For the corps that remained, longer travel times were necessary to attend the shrinking numbers of contests, further adding to the financial and time demands on the organizations and their individual members. At the same time, costs for the increasingly complex field shows mounted, and creative and instructional demands rose, leading many competitive corps to falter and become inactive. By the late 1990s, only a fraction of the corps that existed in the 60s and 70s remained, although several new corps, some of which have become very successful, did start up along the way.

Also, non-competitive classic-style corps (often and sometimes inaccurately known as "alumni corps") saw a renaissance beginning in the mid-1980s, and they continue to organize in the 21st Century; members often remain vigilant about the traditions and virtues of the drum corps activity before the advent of more modern influences.

Freed from the traditional and more-restrictive judging rules of the late 1960s, corps began making innovative changes such as the use of multi-valve horns, wide-ranging tempos, intricate asymmetric drill formations, elaborate guard costumes and props, and the use of stationary orchestral percussion instruments. A common criticism of drum corps is that it has become too similar to marching band, although in truth the two activities have evolved together over the years. The most apparent difference between the activities is the fact that corps use only bell-front brass instrumentation. Some corps still utilize the traditional G Bugle which cannot be found at all in marching band. The competitive season for corps is in the summer rather than fall, with audition and initial ensemble rehearsals actually beginning as early as late October of the previous year. The top-tier competitive drum corps programs are often far more complex and more professional than marching bands, as members in full-time touring corps have no distractions outside of corps during the season and membership is achieved only through highly competitive auditions.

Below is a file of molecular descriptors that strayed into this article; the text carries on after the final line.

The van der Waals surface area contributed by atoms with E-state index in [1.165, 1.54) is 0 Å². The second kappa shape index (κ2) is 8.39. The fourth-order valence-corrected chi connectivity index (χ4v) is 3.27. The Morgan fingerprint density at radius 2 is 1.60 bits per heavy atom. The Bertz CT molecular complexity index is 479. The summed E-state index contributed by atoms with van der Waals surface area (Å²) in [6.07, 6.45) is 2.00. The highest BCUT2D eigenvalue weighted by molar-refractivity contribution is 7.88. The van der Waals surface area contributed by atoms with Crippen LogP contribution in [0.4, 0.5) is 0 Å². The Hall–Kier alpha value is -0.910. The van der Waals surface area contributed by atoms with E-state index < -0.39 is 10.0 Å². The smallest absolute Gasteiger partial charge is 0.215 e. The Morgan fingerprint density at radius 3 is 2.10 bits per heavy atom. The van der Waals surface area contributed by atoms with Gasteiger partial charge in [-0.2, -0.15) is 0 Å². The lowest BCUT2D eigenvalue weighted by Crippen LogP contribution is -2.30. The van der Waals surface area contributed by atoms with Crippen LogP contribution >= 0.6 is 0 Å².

Musical program